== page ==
In the early morning hours of September 5, 2006, Officer Charles Taveras of the Jersey City Police Department effected a traffic stop of a car matching the description Dennis gave to the police. The car contained Lakeema, Denard, Smith, and Robertson. The four individuals were taken into custody and transported to JCMC to be identified by Dennis. Dennis positively identified them one at a time, and they were then taken to the police station. Lakeema, Smith, Robertson, and Denard were subsequently indicted on charges stemming from this incident. These appeals followed the entry of judgments of conviction.

II.

Smith presents the following issues for our consideration:

POINT I -- THE TRIAL COURT IMPROPERLY DENIED DEFENDANT'S MOTION FOR A JUDGMENT OF ACQUITTAL.

POINT II -- THE TRIAL COURT INSTRUCTED THE JURY WITH AN INCORRECT ACCOMPLICE LIABLITY CHARGE.

POINT III -- THE SENTENCING COURT ABUSED ITS DISCRETION BY IMPOSING AN EXTENDED TERM.

Lakeema presents the following issues for our consideration:

POINT I -- DEFENDANT, LAKEEMA MARANDO'S, CONVICTION SHOULD BE REVERSED SINCE THE PROSECUTOR'S ACTIONS THROUGHOUT THE TRIAL CONSTITUTED PROSECUTORIAL MISCONDUCT INCLUDING INTENTIONALLY MAKING INFLAMMATORY PREJUDICIAL REMARKS IN CLOSING ARGUMENT, PLACING INADMISSIBLE EVIDENCE BEFORE [THE JURY] AND MAKING ARGUMENTS SHIFTING THE BURDEN OF PROOF THEREBY DENYING DEFENDANT A FAIR TRIAL.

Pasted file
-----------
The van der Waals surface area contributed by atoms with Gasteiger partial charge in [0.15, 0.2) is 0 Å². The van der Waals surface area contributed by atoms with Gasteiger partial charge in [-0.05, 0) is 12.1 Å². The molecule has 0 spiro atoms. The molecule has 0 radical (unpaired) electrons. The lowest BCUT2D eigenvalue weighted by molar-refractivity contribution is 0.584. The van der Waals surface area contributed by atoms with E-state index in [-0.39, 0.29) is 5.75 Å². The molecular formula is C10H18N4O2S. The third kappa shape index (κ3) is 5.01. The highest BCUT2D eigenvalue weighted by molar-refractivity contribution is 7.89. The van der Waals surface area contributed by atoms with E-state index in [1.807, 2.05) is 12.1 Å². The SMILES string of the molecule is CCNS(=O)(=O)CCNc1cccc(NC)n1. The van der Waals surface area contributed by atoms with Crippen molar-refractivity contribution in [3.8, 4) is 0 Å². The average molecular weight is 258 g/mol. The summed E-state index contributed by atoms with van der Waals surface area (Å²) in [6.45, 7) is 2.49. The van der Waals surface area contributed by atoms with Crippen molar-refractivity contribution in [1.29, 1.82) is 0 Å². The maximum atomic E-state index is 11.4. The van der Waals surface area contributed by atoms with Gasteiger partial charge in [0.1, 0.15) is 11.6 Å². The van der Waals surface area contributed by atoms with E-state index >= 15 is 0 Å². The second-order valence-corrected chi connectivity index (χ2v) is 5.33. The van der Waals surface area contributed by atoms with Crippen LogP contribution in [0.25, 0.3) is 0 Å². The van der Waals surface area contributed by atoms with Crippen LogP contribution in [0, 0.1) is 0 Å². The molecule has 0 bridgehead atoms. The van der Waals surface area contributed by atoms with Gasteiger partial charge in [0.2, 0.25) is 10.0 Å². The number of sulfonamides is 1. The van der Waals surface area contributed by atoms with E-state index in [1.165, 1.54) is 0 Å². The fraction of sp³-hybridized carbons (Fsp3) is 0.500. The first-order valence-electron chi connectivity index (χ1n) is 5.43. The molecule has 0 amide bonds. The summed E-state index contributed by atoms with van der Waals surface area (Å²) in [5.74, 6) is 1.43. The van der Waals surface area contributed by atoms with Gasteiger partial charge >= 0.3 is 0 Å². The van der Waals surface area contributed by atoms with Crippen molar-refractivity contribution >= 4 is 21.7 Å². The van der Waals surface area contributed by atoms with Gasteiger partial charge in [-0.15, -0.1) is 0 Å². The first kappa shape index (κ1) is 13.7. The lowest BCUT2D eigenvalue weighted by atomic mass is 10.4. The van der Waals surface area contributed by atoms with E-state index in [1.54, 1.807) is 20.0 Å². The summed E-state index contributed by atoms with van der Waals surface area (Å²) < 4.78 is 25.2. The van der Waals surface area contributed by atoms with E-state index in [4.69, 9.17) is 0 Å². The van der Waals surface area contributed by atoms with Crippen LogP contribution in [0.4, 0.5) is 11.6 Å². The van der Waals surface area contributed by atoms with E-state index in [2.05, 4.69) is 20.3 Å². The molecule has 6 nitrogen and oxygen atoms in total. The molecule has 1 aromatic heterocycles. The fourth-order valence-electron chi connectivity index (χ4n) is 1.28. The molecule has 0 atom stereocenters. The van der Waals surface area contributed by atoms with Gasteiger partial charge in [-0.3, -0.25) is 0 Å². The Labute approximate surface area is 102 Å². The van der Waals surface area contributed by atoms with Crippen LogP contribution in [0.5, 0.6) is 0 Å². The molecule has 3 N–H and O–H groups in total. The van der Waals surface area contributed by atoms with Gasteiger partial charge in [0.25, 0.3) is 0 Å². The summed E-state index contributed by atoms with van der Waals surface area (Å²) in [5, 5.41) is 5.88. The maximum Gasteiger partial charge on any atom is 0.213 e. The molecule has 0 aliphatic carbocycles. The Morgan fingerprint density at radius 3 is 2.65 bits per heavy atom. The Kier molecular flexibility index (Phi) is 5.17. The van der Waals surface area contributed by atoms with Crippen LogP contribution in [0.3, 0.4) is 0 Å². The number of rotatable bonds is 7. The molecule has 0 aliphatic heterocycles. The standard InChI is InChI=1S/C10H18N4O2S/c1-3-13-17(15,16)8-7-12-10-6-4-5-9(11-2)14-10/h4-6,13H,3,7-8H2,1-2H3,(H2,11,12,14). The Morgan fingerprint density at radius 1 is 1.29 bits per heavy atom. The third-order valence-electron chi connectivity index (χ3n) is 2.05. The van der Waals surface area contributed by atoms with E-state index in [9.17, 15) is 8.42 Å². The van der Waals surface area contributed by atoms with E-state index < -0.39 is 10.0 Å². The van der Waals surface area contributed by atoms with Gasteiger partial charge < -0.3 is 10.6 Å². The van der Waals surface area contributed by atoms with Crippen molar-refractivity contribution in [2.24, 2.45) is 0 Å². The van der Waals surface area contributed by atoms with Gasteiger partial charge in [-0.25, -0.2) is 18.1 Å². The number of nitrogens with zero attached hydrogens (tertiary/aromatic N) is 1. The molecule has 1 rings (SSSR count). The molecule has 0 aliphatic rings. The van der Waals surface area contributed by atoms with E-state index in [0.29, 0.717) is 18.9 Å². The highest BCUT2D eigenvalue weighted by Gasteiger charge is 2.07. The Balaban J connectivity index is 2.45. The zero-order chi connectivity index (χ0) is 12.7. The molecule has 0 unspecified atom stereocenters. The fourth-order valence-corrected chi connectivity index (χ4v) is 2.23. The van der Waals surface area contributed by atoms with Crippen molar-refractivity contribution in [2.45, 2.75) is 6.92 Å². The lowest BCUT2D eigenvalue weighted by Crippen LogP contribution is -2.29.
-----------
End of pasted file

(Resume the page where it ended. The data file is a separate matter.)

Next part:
A. THE PROSECUTOR MADE OUTRAGEOUS REMARKS IN HIS CLOSING ARGUMENT WHICH WERE MADE CLEARLY WITH THE SOLE PURPOSE TO INFLAME THE JURY, AND/OR SHIFT THE BURDEN OF PROOF REQUIRING THE COURT TO ADMONISH HIM AND PROVIDE SUPPLEMENTAL CHARGES TO THE JURY.

B. THE PROSECUTOR MADE NUMEROUS COMMENTS DESIGNED TO SHIFT THE BURDEN OF PROOF FROM THE STATE TO DEFENDANTS, AND ELICITED IRRELEVANT INFLAMMATORY EVIDENCE AND/OR MIS-STATED THE LAW (WHICH WAS NOT CORRECTED BY THE COURT).

C. THE STATE'S DESTRUCTION OF EVIDENCE AND/OR FAILURE TO PROVIDE DISCOVERY DEPRIVED DEFENDANT OF [HER] DUE RIGHT PROCESS RIGHT TO A FAIR TRIAL (U.S. CONST. AMEND. XIV; N.J. CONST. ART. I, SEC. 1, 9 & 10).

POINT II -- DEFENDANT, LAKEEMA MARANDO'S, CONVICTION SHOULD BE REVERSED SINCE THE TRIAL COURT'S CHARGE WAS INADEQUATE AND CONFUSING THEREBY DEPRIVING DEFENDANT OF [HER] DUE PROCESS RIGHT TO A FAIR TRIAL (U.S. CONST. AMEND. XIV; N.J. CONST. OF 1947, ART. I, [¶¶] 9, 10).

POINT III -- THE SENTENCE IMPOSED BY THE TRIAL COURT IS EXCESSIVE [AND] IS BASED UPON AN INCORRECT ANALYSIS OF AGGRAVATING AND MITIGATING FACTORS.

We will first address the concerns respecting the actions of the prosecutor and will then address the motion for a judgment of acquittal, the charge to the jury, and the imposition of sentence. The scope of our review of each issue is described below.